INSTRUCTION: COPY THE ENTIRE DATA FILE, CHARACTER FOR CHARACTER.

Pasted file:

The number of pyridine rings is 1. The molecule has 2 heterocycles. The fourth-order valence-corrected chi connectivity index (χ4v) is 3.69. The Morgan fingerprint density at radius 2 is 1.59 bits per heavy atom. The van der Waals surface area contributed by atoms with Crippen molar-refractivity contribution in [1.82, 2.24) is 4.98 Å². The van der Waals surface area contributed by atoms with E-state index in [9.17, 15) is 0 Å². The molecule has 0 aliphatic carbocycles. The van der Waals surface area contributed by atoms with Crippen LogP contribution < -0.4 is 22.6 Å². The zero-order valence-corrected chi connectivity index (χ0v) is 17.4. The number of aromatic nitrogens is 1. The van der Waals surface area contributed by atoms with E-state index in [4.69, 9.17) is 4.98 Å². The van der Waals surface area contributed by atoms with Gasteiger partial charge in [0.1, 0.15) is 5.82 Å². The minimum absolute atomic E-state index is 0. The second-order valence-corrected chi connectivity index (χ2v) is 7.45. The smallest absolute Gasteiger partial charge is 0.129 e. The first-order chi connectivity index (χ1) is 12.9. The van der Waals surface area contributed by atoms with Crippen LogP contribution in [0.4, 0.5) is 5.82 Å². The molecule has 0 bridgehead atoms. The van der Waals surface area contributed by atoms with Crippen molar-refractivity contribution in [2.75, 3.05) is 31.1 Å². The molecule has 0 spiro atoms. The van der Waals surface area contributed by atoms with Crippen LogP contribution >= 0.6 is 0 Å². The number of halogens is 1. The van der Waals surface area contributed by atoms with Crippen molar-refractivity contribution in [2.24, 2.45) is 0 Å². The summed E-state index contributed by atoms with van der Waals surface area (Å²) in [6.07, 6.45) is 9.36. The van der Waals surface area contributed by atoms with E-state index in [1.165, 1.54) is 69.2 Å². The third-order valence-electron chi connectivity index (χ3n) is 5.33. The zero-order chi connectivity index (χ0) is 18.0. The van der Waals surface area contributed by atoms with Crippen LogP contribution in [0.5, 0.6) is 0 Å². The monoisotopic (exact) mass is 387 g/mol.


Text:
The number of pyridine rings is 1. The molecule has 2 heterocycles. The fourth-order valence-corrected chi connectivity index (χ4v) is 3.69. The Morgan fingerprint density at radius 2 is 1.59 bits per heavy atom. The van der Waals surface area contributed by atoms with Crippen molar-refractivity contribution in [1.82, 2.24) is 4.98 Å². The van der Waals surface area contributed by atoms with E-state index in [9.17, 15) is 0 Å². The molecule has 0 aliphatic carbocycles. The van der Waals surface area contributed by atoms with Crippen LogP contribution < -0.4 is 22.6 Å². The zero-order valence-corrected chi connectivity index (χ0v) is 17.4. The number of aromatic nitrogens is 1. The van der Waals surface area contributed by atoms with E-state index in [4.69, 9.17) is 4.98 Å². The van der Waals surface area contributed by atoms with Gasteiger partial charge in [0.1, 0.15) is 5.82 Å². The minimum absolute atomic E-state index is 0. The second-order valence-corrected chi connectivity index (χ2v) is 7.45. The smallest absolute Gasteiger partial charge is 0.129 e. The first-order chi connectivity index (χ1) is 12.9. The van der Waals surface area contributed by atoms with Crippen LogP contribution in [0.4, 0.5) is 5.82 Å². The molecule has 0 bridgehead atoms. The van der Waals surface area contributed by atoms with Crippen molar-refractivity contribution in [2.75, 3.05) is 31.1 Å². The molecule has 0 spiro atoms. The van der Waals surface area contributed by atoms with Crippen LogP contribution >= 0.6 is 0 Å². The number of halogens is 1. The van der Waals surface area contributed by atoms with Crippen molar-refractivity contribution in [2.24, 2.45) is 0 Å². The summed E-state index contributed by atoms with van der Waals surface area (Å²) in [6.07, 6.45) is 9.36. The van der Waals surface area contributed by atoms with E-state index in [1.165, 1.54) is 69.2 Å². The third-order valence-electron chi connectivity index (χ3n) is 5.33. The zero-order chi connectivity index (χ0) is 18.0. The van der Waals surface area contributed by atoms with Crippen LogP contribution in [0.5, 0.6) is 0 Å². The monoisotopic (exact) mass is 387 g/mol.